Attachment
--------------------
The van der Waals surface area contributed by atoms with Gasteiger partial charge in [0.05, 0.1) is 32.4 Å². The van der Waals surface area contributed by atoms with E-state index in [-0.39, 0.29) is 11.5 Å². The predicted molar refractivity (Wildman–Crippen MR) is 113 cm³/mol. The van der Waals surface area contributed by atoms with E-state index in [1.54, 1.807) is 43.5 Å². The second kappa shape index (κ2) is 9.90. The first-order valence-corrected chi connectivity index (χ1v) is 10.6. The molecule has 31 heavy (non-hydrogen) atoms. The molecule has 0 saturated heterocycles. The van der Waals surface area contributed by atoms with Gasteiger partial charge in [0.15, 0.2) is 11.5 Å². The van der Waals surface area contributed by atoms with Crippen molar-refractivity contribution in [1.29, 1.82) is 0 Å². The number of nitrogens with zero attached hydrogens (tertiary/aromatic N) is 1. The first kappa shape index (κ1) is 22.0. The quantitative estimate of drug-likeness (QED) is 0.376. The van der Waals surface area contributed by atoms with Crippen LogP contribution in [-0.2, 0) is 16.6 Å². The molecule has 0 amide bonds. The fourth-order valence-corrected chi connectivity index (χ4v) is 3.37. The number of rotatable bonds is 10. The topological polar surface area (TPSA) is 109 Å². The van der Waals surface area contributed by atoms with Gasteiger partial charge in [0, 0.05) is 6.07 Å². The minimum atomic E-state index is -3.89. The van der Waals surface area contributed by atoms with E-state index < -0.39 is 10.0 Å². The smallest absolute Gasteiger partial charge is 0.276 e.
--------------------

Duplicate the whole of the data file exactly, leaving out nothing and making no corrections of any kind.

The van der Waals surface area contributed by atoms with Gasteiger partial charge in [0.05, 0.1) is 32.4 Å². The van der Waals surface area contributed by atoms with E-state index in [-0.39, 0.29) is 11.5 Å². The predicted molar refractivity (Wildman–Crippen MR) is 113 cm³/mol. The van der Waals surface area contributed by atoms with E-state index in [1.54, 1.807) is 43.5 Å². The second kappa shape index (κ2) is 9.90. The first-order valence-corrected chi connectivity index (χ1v) is 10.6. The molecule has 31 heavy (non-hydrogen) atoms. The molecule has 0 saturated heterocycles. The van der Waals surface area contributed by atoms with Gasteiger partial charge in [0.15, 0.2) is 11.5 Å². The van der Waals surface area contributed by atoms with Crippen molar-refractivity contribution in [1.29, 1.82) is 0 Å². The number of nitrogens with zero attached hydrogens (tertiary/aromatic N) is 1. The first kappa shape index (κ1) is 22.0. The quantitative estimate of drug-likeness (QED) is 0.376. The van der Waals surface area contributed by atoms with Crippen LogP contribution in [-0.2, 0) is 16.6 Å². The molecule has 0 amide bonds. The fourth-order valence-corrected chi connectivity index (χ4v) is 3.37. The number of rotatable bonds is 10. The topological polar surface area (TPSA) is 109 Å². The van der Waals surface area contributed by atoms with Gasteiger partial charge in [0, 0.05) is 6.07 Å². The minimum atomic E-state index is -3.89. The van der Waals surface area contributed by atoms with E-state index < -0.39 is 10.0 Å². The smallest absolute Gasteiger partial charge is 0.276 e.